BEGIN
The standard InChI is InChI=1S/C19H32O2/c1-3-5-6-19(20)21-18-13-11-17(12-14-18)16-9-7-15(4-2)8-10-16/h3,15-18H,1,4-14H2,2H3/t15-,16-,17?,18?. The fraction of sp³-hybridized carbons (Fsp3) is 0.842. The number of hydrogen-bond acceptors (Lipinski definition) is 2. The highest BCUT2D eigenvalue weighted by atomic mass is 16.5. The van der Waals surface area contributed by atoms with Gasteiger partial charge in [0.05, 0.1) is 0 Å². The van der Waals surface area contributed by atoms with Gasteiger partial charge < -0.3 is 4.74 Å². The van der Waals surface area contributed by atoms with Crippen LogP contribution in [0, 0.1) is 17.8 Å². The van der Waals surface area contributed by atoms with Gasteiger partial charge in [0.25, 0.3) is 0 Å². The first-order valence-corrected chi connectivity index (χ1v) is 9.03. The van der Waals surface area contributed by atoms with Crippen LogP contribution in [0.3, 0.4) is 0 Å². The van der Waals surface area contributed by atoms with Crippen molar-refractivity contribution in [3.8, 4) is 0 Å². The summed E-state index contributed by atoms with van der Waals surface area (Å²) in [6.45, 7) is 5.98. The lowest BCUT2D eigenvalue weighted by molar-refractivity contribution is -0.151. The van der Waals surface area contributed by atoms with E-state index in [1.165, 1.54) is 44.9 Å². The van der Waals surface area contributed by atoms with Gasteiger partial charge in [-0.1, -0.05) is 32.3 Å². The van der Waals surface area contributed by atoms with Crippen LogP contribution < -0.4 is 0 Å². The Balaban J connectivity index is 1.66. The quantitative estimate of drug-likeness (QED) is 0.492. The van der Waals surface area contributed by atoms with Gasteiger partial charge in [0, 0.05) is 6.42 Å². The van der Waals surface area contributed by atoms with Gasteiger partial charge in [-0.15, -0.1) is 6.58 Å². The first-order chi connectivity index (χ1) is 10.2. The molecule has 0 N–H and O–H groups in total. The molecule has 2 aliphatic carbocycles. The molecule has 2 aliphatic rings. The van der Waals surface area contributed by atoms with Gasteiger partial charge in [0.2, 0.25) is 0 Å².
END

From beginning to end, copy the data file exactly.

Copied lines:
The standard InChI is InChI=1S/C19H32O2/c1-3-5-6-19(20)21-18-13-11-17(12-14-18)16-9-7-15(4-2)8-10-16/h3,15-18H,1,4-14H2,2H3/t15-,16-,17?,18?. The fraction of sp³-hybridized carbons (Fsp3) is 0.842. The number of hydrogen-bond acceptors (Lipinski definition) is 2. The highest BCUT2D eigenvalue weighted by atomic mass is 16.5. The van der Waals surface area contributed by atoms with Gasteiger partial charge in [0.05, 0.1) is 0 Å². The van der Waals surface area contributed by atoms with Gasteiger partial charge < -0.3 is 4.74 Å². The van der Waals surface area contributed by atoms with Crippen LogP contribution in [0, 0.1) is 17.8 Å². The van der Waals surface area contributed by atoms with Gasteiger partial charge in [0.25, 0.3) is 0 Å². The first-order valence-corrected chi connectivity index (χ1v) is 9.03. The van der Waals surface area contributed by atoms with Crippen LogP contribution in [0.3, 0.4) is 0 Å². The van der Waals surface area contributed by atoms with Crippen molar-refractivity contribution in [3.8, 4) is 0 Å². The summed E-state index contributed by atoms with van der Waals surface area (Å²) in [6.45, 7) is 5.98. The lowest BCUT2D eigenvalue weighted by molar-refractivity contribution is -0.151. The van der Waals surface area contributed by atoms with E-state index in [1.165, 1.54) is 44.9 Å². The van der Waals surface area contributed by atoms with Gasteiger partial charge in [-0.1, -0.05) is 32.3 Å². The van der Waals surface area contributed by atoms with Crippen LogP contribution < -0.4 is 0 Å². The Balaban J connectivity index is 1.66. The quantitative estimate of drug-likeness (QED) is 0.492. The van der Waals surface area contributed by atoms with Gasteiger partial charge in [0, 0.05) is 6.42 Å². The van der Waals surface area contributed by atoms with Gasteiger partial charge in [-0.15, -0.1) is 6.58 Å². The first-order chi connectivity index (χ1) is 10.2. The molecule has 0 N–H and O–H groups in total. The molecule has 2 aliphatic carbocycles. The molecule has 2 aliphatic rings. The van der Waals surface area contributed by atoms with Gasteiger partial charge in [0.2, 0.25) is 0 Å².